It’s challenging—we have lots of lawyers that tell us we’re
not responsible, so we don’t take any steps to monitor.
Do you give user names out to companies? That’s very controversial, we try not to.
is not anonymous, you can easily tell who visits porn sites.
We’ve taken down posts upon request—it is in our user agreement.
The first level of defense is that users ignore it.
Second, we have 6 people patrolling and they try to pull out
the content but still delete things on occasion.
We also sell companies info about what investors say.
We hired Dr. Bob and the difference is that you can converse
with people who write the editorials.
Is the barn door closed on this model? The consumer market is rapidly closing, but
if you put together the right managing team, anything is possible. Multiple revenue streams is the key word now.
grad. Started Direct Hit (search
engine that ranks sites by popularity)
Example—legal liability stocks (no one has reviewed this before);
free MP3—popularity is indicated by little orange men next to the
site; we look at how many people visit and how long they stay when
we figure the ranking
What is data gathered by?
Our model is to sell the results to other portals and we have
a network with about 20 others, we are the default results for Hotbot,
Our standard product counts all users equally, but we're working
on something based on age, gender, and geographic location. We would be leveraging what other people have
We have nearly 100 million sites in our directory, Yahoo has
about a million b/c we don’t have an editing model which is labor
Our business model: CPM
charge and advertising
What got you into this idea? I was a patent agent. When
I started law school I realized a paradigm shift in searching for
info. 85% of search requests
are looking for the same thing. (MP3 is popular)
Slide show—we’ve raised
about $30 million and have 60 employees. History—Entered MIT $50K
competition, Recruited 35 yr old CEO who was in retirement. The first round process is the hardest part,
we didn’t have a business plan at the beginning. We finalized it in April of 1998. It was risk free to portals.
Arranged a west coast trip to meet with people. No one was working on a similar technology.
We talked to customers and met with Draper Fisher (venture
capitalist company)—they offered $1million for 33%, settled on $4million.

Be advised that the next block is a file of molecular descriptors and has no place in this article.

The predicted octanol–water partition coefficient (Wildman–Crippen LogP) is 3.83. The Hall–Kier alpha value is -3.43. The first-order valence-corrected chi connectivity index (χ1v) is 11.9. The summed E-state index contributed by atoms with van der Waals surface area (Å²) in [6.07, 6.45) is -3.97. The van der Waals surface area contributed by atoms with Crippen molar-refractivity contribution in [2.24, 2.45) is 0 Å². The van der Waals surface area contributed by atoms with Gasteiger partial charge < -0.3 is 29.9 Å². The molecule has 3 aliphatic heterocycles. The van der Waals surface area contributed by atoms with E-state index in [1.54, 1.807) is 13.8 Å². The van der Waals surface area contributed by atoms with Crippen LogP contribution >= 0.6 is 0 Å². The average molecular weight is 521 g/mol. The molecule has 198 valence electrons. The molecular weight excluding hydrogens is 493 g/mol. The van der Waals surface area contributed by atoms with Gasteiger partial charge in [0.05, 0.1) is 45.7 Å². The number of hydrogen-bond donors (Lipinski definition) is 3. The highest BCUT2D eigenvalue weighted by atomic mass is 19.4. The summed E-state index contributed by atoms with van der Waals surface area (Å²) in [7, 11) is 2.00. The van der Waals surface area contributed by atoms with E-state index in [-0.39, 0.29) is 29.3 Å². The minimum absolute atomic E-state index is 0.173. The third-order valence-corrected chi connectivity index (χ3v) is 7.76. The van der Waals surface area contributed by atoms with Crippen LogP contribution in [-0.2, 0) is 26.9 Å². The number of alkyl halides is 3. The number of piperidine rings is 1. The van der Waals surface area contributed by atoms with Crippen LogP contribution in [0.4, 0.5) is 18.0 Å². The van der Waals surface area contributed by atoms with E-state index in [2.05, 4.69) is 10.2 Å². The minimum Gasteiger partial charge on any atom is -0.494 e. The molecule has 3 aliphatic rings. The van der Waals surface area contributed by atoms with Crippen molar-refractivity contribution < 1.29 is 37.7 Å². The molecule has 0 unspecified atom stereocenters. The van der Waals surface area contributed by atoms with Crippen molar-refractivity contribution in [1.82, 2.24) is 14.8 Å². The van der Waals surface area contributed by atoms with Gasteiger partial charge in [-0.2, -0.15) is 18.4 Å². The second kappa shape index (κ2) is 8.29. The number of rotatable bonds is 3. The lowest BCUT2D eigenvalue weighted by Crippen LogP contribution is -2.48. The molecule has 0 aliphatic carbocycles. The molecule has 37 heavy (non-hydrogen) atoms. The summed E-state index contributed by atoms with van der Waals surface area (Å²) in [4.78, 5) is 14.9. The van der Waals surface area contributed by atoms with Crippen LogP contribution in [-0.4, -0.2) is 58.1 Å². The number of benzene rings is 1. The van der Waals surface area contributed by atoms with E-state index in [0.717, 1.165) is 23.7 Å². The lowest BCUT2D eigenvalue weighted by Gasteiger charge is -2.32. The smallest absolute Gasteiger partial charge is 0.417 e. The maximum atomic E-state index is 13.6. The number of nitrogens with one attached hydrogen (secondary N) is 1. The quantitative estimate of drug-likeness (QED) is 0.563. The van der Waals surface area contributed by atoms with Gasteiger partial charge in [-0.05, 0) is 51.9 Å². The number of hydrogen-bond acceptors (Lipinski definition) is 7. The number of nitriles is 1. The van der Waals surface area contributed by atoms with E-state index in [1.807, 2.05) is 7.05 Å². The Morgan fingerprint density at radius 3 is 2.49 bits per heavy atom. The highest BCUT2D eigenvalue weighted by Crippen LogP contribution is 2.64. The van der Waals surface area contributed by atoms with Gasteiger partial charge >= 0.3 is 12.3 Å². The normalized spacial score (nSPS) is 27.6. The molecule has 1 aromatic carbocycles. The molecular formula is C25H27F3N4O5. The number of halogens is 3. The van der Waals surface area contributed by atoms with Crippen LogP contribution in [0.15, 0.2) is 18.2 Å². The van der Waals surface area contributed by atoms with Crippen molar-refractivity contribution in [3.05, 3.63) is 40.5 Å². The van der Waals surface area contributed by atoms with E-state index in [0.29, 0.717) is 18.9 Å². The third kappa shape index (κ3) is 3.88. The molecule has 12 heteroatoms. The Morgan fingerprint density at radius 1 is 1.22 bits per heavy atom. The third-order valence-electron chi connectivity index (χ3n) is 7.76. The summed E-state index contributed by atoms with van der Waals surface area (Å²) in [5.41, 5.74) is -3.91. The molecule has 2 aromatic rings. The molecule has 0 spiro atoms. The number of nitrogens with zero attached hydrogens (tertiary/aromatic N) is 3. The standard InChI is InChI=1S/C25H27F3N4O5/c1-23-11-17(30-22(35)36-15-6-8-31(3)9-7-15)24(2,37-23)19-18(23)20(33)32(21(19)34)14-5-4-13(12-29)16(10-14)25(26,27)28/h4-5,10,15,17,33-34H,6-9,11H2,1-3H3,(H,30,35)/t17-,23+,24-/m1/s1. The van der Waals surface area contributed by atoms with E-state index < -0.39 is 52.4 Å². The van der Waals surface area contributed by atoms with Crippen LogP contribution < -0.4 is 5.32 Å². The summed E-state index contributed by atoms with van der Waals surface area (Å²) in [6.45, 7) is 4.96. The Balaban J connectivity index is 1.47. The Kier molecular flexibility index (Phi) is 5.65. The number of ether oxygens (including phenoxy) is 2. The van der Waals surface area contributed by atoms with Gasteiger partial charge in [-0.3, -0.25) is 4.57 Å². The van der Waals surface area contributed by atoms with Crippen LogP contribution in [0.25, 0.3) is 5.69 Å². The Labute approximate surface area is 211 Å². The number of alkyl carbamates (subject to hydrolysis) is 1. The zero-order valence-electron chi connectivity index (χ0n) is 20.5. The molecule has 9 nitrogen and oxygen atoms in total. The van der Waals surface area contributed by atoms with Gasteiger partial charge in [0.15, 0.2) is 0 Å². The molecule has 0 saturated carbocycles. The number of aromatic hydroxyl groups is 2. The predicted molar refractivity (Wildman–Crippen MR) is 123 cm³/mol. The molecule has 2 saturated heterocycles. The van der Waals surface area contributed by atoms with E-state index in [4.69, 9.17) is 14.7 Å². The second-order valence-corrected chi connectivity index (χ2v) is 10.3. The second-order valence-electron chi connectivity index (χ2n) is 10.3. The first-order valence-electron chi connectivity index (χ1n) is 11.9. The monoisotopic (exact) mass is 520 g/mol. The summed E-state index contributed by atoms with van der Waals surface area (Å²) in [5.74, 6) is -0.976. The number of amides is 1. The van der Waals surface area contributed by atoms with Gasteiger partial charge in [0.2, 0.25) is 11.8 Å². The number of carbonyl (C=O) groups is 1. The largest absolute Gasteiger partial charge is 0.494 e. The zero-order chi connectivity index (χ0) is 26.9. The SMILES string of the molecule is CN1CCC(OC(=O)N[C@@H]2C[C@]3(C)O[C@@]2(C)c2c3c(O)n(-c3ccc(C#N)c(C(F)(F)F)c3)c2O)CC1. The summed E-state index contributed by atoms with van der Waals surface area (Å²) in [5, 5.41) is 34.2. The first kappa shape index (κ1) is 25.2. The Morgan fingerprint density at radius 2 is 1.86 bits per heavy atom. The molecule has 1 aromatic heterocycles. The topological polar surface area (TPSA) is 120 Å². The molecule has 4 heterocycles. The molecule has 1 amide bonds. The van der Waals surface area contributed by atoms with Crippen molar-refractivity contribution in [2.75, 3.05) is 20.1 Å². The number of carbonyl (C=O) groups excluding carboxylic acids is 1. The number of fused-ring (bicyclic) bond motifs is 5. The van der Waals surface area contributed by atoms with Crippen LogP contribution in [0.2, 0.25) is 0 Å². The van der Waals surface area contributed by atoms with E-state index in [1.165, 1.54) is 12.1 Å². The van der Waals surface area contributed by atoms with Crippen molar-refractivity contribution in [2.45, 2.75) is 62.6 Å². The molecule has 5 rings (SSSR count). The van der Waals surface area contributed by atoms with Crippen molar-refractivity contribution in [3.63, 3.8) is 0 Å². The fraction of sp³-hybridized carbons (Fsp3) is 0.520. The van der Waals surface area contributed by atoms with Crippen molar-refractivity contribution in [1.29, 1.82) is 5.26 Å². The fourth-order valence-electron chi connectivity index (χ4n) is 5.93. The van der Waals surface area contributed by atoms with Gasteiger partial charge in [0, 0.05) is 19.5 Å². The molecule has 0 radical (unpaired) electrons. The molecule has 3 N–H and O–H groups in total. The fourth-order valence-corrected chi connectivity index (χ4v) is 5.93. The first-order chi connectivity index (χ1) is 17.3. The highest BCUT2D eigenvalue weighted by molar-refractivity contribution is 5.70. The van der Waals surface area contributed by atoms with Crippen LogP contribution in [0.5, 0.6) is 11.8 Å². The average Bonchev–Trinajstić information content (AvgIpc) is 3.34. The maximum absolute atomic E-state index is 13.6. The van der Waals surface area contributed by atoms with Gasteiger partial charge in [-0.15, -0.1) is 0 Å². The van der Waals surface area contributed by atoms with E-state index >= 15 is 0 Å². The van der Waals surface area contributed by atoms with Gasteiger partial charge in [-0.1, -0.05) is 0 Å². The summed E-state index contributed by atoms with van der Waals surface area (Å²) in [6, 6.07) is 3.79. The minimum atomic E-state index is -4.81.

We didn’t even have a lawyer at the meeting or had one at the
time. Lawyers don’t do into VC meetings. These negotiations are very rough and there’s
no need for a resolution on the details. We found out later that the average size of a deal like this was
$3-6 million. But, we were
fast and hit the grand running.
We won the $50K Competition, but donated the prize back to
the other companies b/c we already had an offer in hand
Now there’s been additional financing and growth—it’s better
to raise money when you don’t need it, no one wants to give money
to a desperate company. We
raised $26.3 million in July and are focusing on new products: Shopping
engine that rates products, directory engine, corporate searches,
yellow pages. We are looking to public financing in the first
quarter of 2000.
Advisors, the source of money, and moving quickly are all important.
It’s risky to explore all options, it’s all about speed in
Our patents are just now coming to issue. It’s the wrong thing to try to rely on at the
beginning stage. It’s a land
of your time was spent on this? I
spent much of my time on raising money.
We were fortunate that our financing went quickly. The third round was slower.
Z: What’s the most
you can raise privately? $100
What’s the benefit of going public? Well, it takes lots of people and a strong
infrastructure. Most companies
are about 80-100 people.
What’s the New England job market like? (David Birch in the reading said it was horrible)
We are recruiting like crazy.
We made some key hires lately.
You don’t want VCs to get cold feet b/c others get nervous